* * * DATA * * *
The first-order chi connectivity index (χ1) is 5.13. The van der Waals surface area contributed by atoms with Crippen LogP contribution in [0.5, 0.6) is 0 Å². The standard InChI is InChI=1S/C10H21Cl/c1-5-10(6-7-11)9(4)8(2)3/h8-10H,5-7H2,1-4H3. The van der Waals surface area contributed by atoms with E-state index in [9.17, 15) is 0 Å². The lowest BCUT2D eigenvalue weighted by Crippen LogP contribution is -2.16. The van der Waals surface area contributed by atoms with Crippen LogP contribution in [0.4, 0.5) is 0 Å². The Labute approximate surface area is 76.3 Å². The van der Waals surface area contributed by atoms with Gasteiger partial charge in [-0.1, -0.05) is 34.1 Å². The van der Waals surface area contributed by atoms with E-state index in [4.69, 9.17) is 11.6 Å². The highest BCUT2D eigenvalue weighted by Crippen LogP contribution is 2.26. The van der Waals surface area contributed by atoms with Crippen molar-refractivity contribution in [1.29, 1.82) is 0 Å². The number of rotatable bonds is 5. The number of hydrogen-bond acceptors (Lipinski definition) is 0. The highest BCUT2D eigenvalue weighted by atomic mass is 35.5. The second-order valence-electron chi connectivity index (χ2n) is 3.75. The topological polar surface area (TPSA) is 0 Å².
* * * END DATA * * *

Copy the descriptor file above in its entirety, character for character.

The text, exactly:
The first-order chi connectivity index (χ1) is 5.13. The van der Waals surface area contributed by atoms with Crippen LogP contribution in [0.5, 0.6) is 0 Å². The standard InChI is InChI=1S/C10H21Cl/c1-5-10(6-7-11)9(4)8(2)3/h8-10H,5-7H2,1-4H3. The van der Waals surface area contributed by atoms with E-state index in [9.17, 15) is 0 Å². The lowest BCUT2D eigenvalue weighted by Crippen LogP contribution is -2.16. The van der Waals surface area contributed by atoms with Crippen LogP contribution in [0.4, 0.5) is 0 Å². The Labute approximate surface area is 76.3 Å². The van der Waals surface area contributed by atoms with Gasteiger partial charge in [-0.1, -0.05) is 34.1 Å². The van der Waals surface area contributed by atoms with E-state index in [4.69, 9.17) is 11.6 Å². The highest BCUT2D eigenvalue weighted by Crippen LogP contribution is 2.26. The van der Waals surface area contributed by atoms with Crippen molar-refractivity contribution in [1.29, 1.82) is 0 Å². The number of rotatable bonds is 5. The number of hydrogen-bond acceptors (Lipinski definition) is 0. The highest BCUT2D eigenvalue weighted by atomic mass is 35.5. The second-order valence-electron chi connectivity index (χ2n) is 3.75. The topological polar surface area (TPSA) is 0 Å².